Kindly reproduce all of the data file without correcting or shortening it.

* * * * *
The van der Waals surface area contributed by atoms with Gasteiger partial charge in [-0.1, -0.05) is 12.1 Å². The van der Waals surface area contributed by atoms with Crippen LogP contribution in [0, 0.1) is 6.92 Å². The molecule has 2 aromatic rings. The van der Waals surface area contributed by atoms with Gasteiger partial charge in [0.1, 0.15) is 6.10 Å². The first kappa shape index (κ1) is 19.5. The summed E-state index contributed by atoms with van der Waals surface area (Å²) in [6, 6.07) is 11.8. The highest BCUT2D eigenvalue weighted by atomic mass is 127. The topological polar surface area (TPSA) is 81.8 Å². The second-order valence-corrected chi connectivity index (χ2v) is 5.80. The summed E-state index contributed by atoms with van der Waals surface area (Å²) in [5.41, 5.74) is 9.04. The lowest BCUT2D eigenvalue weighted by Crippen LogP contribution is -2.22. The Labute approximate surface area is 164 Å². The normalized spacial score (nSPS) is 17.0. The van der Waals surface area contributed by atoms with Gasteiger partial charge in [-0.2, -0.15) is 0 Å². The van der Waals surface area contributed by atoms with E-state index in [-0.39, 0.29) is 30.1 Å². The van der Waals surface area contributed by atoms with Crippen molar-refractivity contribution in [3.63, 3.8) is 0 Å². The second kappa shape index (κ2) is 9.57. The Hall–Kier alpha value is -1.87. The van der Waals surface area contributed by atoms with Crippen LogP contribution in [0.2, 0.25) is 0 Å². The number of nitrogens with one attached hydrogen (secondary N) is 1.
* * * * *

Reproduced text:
The van der Waals surface area contributed by atoms with Gasteiger partial charge in [-0.1, -0.05) is 12.1 Å². The van der Waals surface area contributed by atoms with Crippen LogP contribution in [0, 0.1) is 6.92 Å². The molecule has 2 aromatic rings. The van der Waals surface area contributed by atoms with Gasteiger partial charge in [0.1, 0.15) is 6.10 Å². The first kappa shape index (κ1) is 19.5. The summed E-state index contributed by atoms with van der Waals surface area (Å²) in [6, 6.07) is 11.8. The highest BCUT2D eigenvalue weighted by atomic mass is 127. The topological polar surface area (TPSA) is 81.8 Å². The second-order valence-corrected chi connectivity index (χ2v) is 5.80. The summed E-state index contributed by atoms with van der Waals surface area (Å²) in [5.41, 5.74) is 9.04. The lowest BCUT2D eigenvalue weighted by Crippen LogP contribution is -2.22. The Labute approximate surface area is 164 Å². The normalized spacial score (nSPS) is 17.0. The van der Waals surface area contributed by atoms with Gasteiger partial charge in [-0.2, -0.15) is 0 Å². The van der Waals surface area contributed by atoms with E-state index in [-0.39, 0.29) is 30.1 Å². The van der Waals surface area contributed by atoms with Crippen molar-refractivity contribution in [3.63, 3.8) is 0 Å². The second kappa shape index (κ2) is 9.57. The Hall–Kier alpha value is -1.87. The van der Waals surface area contributed by atoms with Crippen LogP contribution in [0.2, 0.25) is 0 Å². The number of nitrogens with one attached hydrogen (secondary N) is 1.